After chaotic shifts of direction, the Toronto Municipal election will go ahead on Oct. 22 with 25 wards. Here is a timeline of events leading up to that outcome, indicating the strong public protest in which HVRA joined:
- On July 27, the Ontario government announced that it would cut the number of Toronto councillors from 47 to 25, and said the upcoming election had to be held on that basis. Bill 5 became law on August 14.
- On August 11, the HVRA Board passed the following resolution, noting that the HVRA Mission Statement includes a commitment to “enabling residents to exercise their rights.”
Whereas the recent actions of the Ontario government to reduce drastically the size of Toronto City Council have been taken without consultation and will be detrimental to public participation in the local issues and opportunities that impact significantly the growth, development and quality of life in our city,
HVRA opposes Bill 5 currently under debate at Queen’s Park, supports all efforts to withdraw this legislation and encourages HVRA residents do the same.
- On Aug. 20, Toronto City Council voted to pursue a court challenge. The hearing is scheduled for Aug. 31.
- A Toronto Star article of Aug. 22 outlines the range of groups joining the challenge.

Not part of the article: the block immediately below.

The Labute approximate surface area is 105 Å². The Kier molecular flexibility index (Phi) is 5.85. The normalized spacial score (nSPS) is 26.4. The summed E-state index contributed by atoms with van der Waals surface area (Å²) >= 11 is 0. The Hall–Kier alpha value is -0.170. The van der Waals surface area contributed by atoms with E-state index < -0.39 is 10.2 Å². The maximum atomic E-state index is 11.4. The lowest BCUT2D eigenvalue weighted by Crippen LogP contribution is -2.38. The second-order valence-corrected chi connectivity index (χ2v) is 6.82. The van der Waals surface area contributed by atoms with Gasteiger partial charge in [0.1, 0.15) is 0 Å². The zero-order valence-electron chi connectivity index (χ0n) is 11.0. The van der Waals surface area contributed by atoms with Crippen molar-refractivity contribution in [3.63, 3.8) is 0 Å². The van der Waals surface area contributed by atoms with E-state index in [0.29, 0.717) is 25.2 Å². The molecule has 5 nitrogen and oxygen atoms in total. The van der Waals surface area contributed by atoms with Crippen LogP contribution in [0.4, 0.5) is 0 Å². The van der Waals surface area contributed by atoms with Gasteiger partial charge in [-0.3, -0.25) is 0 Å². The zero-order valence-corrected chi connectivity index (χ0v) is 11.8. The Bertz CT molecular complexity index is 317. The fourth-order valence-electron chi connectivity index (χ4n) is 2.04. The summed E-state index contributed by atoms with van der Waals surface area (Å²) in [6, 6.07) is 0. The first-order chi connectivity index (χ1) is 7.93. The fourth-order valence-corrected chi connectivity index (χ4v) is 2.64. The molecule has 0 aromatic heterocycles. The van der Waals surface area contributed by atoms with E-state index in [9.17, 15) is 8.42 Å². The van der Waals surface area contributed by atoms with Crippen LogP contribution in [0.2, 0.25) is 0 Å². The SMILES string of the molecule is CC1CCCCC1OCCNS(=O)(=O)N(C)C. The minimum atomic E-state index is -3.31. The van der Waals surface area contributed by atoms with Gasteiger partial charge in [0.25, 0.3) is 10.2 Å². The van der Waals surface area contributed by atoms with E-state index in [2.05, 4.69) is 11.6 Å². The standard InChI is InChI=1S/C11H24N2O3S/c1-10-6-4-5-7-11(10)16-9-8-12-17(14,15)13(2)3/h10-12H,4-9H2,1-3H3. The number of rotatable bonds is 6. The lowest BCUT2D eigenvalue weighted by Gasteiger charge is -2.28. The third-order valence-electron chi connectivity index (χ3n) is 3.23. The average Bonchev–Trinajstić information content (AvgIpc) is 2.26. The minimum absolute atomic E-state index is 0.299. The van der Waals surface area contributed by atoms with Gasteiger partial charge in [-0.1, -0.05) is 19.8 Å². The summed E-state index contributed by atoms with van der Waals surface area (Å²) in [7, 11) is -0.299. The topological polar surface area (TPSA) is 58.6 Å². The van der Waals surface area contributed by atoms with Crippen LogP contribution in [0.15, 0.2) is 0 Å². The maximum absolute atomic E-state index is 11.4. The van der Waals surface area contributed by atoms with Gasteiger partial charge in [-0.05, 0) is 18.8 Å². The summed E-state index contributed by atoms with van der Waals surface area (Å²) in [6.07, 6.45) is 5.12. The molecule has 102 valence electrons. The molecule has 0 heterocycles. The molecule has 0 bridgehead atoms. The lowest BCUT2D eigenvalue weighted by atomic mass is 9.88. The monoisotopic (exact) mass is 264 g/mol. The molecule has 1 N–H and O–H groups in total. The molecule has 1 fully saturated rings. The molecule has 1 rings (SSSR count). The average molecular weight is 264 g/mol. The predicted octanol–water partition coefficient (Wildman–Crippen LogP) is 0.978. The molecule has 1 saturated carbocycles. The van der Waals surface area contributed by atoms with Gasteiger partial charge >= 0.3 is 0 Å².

- Another article of Aug. 27 depicts the individuals who have sought legal representation to present their objections, including Board member Sue Dexter on behalf of HVRA.
- The website Democracy Toronto explains the issues, tracks events, and gives access to key documents, including files sent to the court on behalf of intervenors. As well, a page from the public site of the law firm Paliare Roland gives links to the full set of depositions, including those from the City of Toronto and the Toronto District School Board.
- HVRA Board member Sue Dexter was one of the intervenors. A document sent to the court on Aug. 22 includes her deposition on pages 192-203, and then several exhibits that put reports from the 2015 Ward Boundary Review on the record. In a Toronto Star article of Aug. 27 Sue outlines her arguments, focussing especially on residents’ need to work with councillors on local issues.
- At 8am on Mon. Sept. 10, Judge Edward Belobaba delivered a decision saying that Bill 5 had no force because it contravened candidates’ and voters’ rights guaranteed by section 2b of the Charter of Rights and Freedoms, and that the 47-ward election must be held on October 22. The court document is available here.
- At 12 noon the same day, Premier Doug Ford announced that he would not only appeal the decision, but also use the Charter’s notwithstanding clause to override it.
- On Wed. Sept. 19, the Ontario Court of Appeal granted a stay (suspension) of Judge Belobaba’s decision. Thus, even while the province’s appeal of the decision is under appeal, the election will go ahead on Oct. 22 on the basis of 25 wards.
- The province’s appeal to a higher court is still in play. Although the notwithstanding clause has not been used, it remains as part of Bill 31, which could be enacted at a later date to overturn any court decision unfavourable to the plan for 25 wards.